Editor’s note: The world of DELIRIUM deals with counterculture, eccentric, indie and European horror, cult and exploitation film. A PG-13 blockbuster film like DRACULA UNTOLD would normally not fit our bill. BUT we are running this review because it is filtered through two Canadian ladies, siblings who love weird stuff and live together and call themselves “The Spinster Sisters”. Sometimes it aint the song, it’s the singer, so let’s sit back and take in some words from our latest critics…

By The Spinster Sisters

First things first: if for some misguided reason you’re expecting DRACULA UNTOLD to be even remotely based upon Bram Stoker’s Dracula, let us save you some time. It’s not. If that’s what you want…well don’t watch this film. Go read (or reread) Bram Stoker’s Dracula. But if you want to be entertained for an hour and a half, well then this might be for you. And in the interest of full disclosure, we should mention that in September 2013 Spinster#2 was lucky enough to go on a set visit of DRACULA UNTOLD and talk to the people involved. They were so excited and passionate, she left crossing her fingers it worked out for them. Personally, we were quite looking forward to seeing this film.
And you know what? We did enjoy it. Quite a bit.
The story starts out basically grounded in history: there was a Vlad Tepes, he was a prince of Wallachia (modern Transylvania) and he was a royal hostage given to the Turks. He was trained to fight for the Turks, gained the reputation as “Vlad the Impaler” for his, some would argue, unhealthy penchant for skewering men on stakes, then returned to Wallachia to rule as Prince. At this point fact grinds to a screeching halt and fantasy takes over with a flourish. This Vlad (played stoically but handsomely, often shirtlessly, by Luke Evans) is the quintessential happy family man. He has perfected the 9-to-5 beloved prince gig so that he can go home at the end of the day to his beautiful (read: perfect) wife Mirena (Sarah Gadon) and son Inderas (Art Parkinson). Then the Turks come, demand their annual tribute…and 1000 boys for their army. Including Inderas. This is Gadon’s chance to show some emotion, apart from blissfully happy wife, and she does it well. As for Inderas, other reviews have accused him of being wimpy. We have to disagree, and here’s why: children in horror/fantasy movies often suffer from TSTL – To Stupid To Live. It’s often a side effect of being written as “plucky”. In their stupidity, these children usually end up killing one or both of their parents. So does Inderas run and hide behind his mother and father when Turkish soldiers attack? Yes! Because that’s what you do when you’re an even halfway intelligent 11 year old (We don’t know how old Inderas is meant to be, but Parkinson would have been 11 during filming). At no point do either Mirena or Inderas do something so mind-blowingly stupid it’s a crime they aren’t taken out then and there. To his credit, Inderas shows backbone when it matters most.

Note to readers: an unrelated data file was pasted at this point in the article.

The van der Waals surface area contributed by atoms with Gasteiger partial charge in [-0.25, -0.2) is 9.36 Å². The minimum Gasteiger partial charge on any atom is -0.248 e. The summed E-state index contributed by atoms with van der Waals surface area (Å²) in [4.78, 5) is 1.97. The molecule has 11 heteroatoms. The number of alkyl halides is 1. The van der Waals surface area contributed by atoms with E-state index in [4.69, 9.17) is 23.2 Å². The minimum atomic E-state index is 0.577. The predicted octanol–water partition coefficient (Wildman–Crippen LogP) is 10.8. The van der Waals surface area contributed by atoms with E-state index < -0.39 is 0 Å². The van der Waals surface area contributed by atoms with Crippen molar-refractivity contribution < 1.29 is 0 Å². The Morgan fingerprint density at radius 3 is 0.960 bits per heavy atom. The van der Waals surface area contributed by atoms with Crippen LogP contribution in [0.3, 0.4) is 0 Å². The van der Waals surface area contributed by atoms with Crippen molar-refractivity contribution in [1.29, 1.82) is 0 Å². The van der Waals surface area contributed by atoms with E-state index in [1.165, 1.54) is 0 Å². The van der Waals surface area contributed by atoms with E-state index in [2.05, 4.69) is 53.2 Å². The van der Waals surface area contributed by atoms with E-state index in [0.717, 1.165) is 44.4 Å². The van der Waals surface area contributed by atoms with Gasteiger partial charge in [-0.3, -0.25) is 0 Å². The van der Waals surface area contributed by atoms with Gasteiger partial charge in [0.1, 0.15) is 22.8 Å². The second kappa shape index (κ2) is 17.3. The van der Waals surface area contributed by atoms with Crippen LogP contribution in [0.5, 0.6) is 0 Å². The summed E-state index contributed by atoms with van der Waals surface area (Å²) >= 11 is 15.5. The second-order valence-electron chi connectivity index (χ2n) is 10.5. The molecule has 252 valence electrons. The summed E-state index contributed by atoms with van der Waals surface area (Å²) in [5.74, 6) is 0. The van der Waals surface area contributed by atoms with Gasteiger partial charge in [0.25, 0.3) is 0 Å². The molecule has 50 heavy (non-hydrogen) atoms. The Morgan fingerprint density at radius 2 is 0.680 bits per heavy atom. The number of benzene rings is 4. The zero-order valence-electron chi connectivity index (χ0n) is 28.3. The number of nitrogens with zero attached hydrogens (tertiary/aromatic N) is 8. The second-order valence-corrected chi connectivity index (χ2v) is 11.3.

This is not a deep movie, but it moves at such a rip-roaring pace that you’re left with the definite impression there used to be more, but it had to be cut down for time. And we know from the set visit that much of the back story was cut. Seriously, there was a whole subplot with the witch Baba Yaga – and Charles Dance wasn’t the Master (a character who wasn’t even “the Master” at the time). As it stands now, director Gary Shore wastes little time transforming our hero from a Transylvanian prince with understandable and incredibly well managed PTSD to the classic blood sucking fiend you came to see. Vlad’s decision to move from Plan A: acquiesce and give the Turks what they want to Plan B: kill everyone and risk your soul in exchange for evil superpowers, took less than a minute. Go big or go home seems to be Vlad’s motto. Luckily for the film and the audience, the evil Master vampire (played delightfully by Charles Dance) trapped in the conveniently nearby Broken Tooth mountain is only too happy to help, and in doing so provides a little exposition and back story (gotta keep that plot a-movin’!) For an ancient monster feeding on the blood of man, the Master is surprising upfront about the deal: Vlad gets the complete vampire package for a three-day trial period. If during that three days he succumbs to the thirst, it’s permanent. Oh, and the Master’s freed from his mountain prison to continue waging some ill-defined eternal war and he will call on Vlad to help, BTW (but they’ll save that for the sequel). But if Vlad can control his appetites, then he gets to go back to happy, family-man Vlad with a crazy-weekend story that will never be rivalled. And, as one would imagine as the film progresses, some awkward questions from his people.
Is this a horror movie? Not really, it’s restricted by a PG-14 rating. Is it scary? No. Not in the slightest. Do all Transylvanians speak with British accents? Of course. But if you like vampires or stories with people facing internal struggles against evil, it’s a fun hour and a half. We hope there’s a sequel.
And a final parting thought:
Vlad’s bats. We imagine people will be split on the bats, but we actually thought the bats were pretty cool. We’ve always considered bats to be some of the less useful creatures of the night in Dracula’s arsenal (unless then plan is to spread rabies, then bats are freaking terrifying), but you have to give credit where credit’s due. The bats were well done. And except for one close up scene of a Turk being wing-slapped into submission by three or four particularly determined little flappers, they didn’t strike us as silly.
The Spinster Sister Review: 3/5 stars